Workshop and discussion exercises

Practice with these exercises to prepare for your seminars and wider research.

1. Working in small groups, choose a topic that you could explore through focus group research. Such topics might include questions about public attitudes (e.g. attitudes towards immigration), how audiences interpret media (e.g. responses to news content; the impact of violence in the media), or the study of meanings and beliefs (e.g. perceptions of national identity). Having agreed your topic of study, discuss and note down your responses to the following questions:
(a) How would you select groups to participate in the study? How does the selection of these groups relate to your research problem?
(b) Are there any methodological or ethical problems you might encounter in researching this topic via group discussions?
(c) How would you set this up online?
(d) Could this study be extended by using other research methods?

2. This exercise involves running a focus group to discover students’ experience of alcohol and drug use at university. One person should act as moderator and four to ten others should act as members of the focus group. You may wish to have two observers who can take notes on the interaction and provide an assessment of the effectiveness of the exercise in producing relevant data. The moderator should use the following questions to stimulate discussion and can also make other interventions in the discussion where appropriate:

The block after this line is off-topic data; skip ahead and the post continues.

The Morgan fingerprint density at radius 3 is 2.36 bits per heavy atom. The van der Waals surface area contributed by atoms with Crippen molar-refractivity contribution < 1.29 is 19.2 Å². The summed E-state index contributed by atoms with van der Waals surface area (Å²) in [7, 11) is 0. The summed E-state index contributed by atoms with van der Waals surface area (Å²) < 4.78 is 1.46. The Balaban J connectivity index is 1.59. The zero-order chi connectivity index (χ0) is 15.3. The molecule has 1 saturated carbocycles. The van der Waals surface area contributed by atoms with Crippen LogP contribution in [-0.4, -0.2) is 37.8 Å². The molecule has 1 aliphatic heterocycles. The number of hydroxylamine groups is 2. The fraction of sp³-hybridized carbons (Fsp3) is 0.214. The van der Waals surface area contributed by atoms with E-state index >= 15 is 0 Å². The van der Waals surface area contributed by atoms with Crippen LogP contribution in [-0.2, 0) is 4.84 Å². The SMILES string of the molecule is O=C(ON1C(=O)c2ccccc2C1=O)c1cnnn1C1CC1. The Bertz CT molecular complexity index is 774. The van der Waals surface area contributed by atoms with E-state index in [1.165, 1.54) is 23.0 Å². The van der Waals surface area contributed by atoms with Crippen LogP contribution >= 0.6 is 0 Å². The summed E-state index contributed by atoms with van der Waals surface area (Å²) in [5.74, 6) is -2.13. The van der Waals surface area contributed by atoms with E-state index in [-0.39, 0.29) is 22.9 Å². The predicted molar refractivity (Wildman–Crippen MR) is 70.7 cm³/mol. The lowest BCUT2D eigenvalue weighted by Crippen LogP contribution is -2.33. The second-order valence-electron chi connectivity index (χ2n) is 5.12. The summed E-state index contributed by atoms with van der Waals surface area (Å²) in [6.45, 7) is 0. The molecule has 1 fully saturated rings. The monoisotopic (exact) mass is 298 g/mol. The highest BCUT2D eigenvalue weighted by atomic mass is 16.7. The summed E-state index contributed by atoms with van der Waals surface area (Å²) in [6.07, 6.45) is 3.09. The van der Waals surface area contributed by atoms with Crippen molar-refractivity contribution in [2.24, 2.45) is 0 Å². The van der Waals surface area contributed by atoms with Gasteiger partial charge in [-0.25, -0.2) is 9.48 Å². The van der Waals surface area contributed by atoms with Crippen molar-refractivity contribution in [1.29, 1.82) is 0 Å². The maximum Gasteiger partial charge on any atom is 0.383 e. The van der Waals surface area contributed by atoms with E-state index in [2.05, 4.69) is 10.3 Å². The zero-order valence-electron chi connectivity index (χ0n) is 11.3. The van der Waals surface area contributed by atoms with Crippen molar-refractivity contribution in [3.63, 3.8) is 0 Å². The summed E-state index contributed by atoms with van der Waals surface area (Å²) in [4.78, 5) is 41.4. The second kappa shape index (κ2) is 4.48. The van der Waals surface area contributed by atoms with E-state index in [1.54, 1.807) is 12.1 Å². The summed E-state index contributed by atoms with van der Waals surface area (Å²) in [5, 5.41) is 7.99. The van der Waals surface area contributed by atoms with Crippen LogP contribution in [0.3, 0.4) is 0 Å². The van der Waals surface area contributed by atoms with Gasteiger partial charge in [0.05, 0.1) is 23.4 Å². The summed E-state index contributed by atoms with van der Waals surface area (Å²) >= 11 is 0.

(a) Can we begin by talking about how people socialise at your university? What kinds of after-hours events and activities are on offer, and which do you take part in?
(b) How much of a role does alcohol play in socialising at university?
(c) Do you have some thoughts on how your university is doing regarding alcohol and drug problems with students? Can you describe to me what you know about this?
(d) Do you think drugs or alcohol are easily available to students?
(e) What kinds of personal rules do you have about alcohol and drugs?
(f) If you ever had a problem with alcohol or drugs, who would you approach to talk about it? Can you explain your thoughts about your choice of this individual?
(g) Can you talk about your thoughts on how alcohol and drugs affect a person? What about friendship groups or families?

3. Work in a group of 6–8. One person to act as moderator; 3–4 to act as focus group participants; the rest to act as observers. Focus group participants should fill in the student feedback questionnaire in relation to one of the courses they have experienced. Focus group should discuss:
(a) Is this a good way to find out about what students think about a course? Are there better ways?
(b) What other experiences do participants have of providing student feedback on courses?
(c) Do participants think it has led to / could lead to improvements in course design and delivery?
(d) Is this a good way of evaluating the quality of a course / making a course better?
(e) What are the pros and cons of using student feedback to change courses?

Consider: what went well and what went badly? How could the focus group be improved?